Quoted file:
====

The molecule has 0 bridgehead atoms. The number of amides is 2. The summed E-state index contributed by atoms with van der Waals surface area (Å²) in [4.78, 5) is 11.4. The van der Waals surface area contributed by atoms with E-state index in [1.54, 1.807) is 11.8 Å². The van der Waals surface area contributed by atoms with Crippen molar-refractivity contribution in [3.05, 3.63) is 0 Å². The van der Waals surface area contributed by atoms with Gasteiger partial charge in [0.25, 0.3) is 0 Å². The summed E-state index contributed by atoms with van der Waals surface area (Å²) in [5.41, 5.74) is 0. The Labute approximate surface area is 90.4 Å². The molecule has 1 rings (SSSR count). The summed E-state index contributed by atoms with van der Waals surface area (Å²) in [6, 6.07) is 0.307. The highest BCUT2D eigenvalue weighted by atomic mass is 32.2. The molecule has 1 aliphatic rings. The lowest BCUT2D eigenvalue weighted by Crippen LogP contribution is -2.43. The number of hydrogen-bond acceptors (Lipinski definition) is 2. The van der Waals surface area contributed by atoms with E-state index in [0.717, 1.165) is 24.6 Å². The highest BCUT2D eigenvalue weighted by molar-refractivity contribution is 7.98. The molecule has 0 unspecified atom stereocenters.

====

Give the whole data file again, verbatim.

The molecule has 0 bridgehead atoms. The number of amides is 2. The summed E-state index contributed by atoms with van der Waals surface area (Å²) in [4.78, 5) is 11.4. The van der Waals surface area contributed by atoms with E-state index in [1.54, 1.807) is 11.8 Å². The van der Waals surface area contributed by atoms with Crippen molar-refractivity contribution in [3.05, 3.63) is 0 Å². The van der Waals surface area contributed by atoms with Gasteiger partial charge in [0.25, 0.3) is 0 Å². The summed E-state index contributed by atoms with van der Waals surface area (Å²) in [5.41, 5.74) is 0. The Labute approximate surface area is 90.4 Å². The molecule has 1 rings (SSSR count). The summed E-state index contributed by atoms with van der Waals surface area (Å²) in [6, 6.07) is 0.307. The highest BCUT2D eigenvalue weighted by atomic mass is 32.2. The molecule has 1 aliphatic rings. The lowest BCUT2D eigenvalue weighted by Crippen LogP contribution is -2.43. The number of hydrogen-bond acceptors (Lipinski definition) is 2. The van der Waals surface area contributed by atoms with E-state index in [0.717, 1.165) is 24.6 Å². The highest BCUT2D eigenvalue weighted by molar-refractivity contribution is 7.98. The molecule has 0 unspecified atom stereocenters.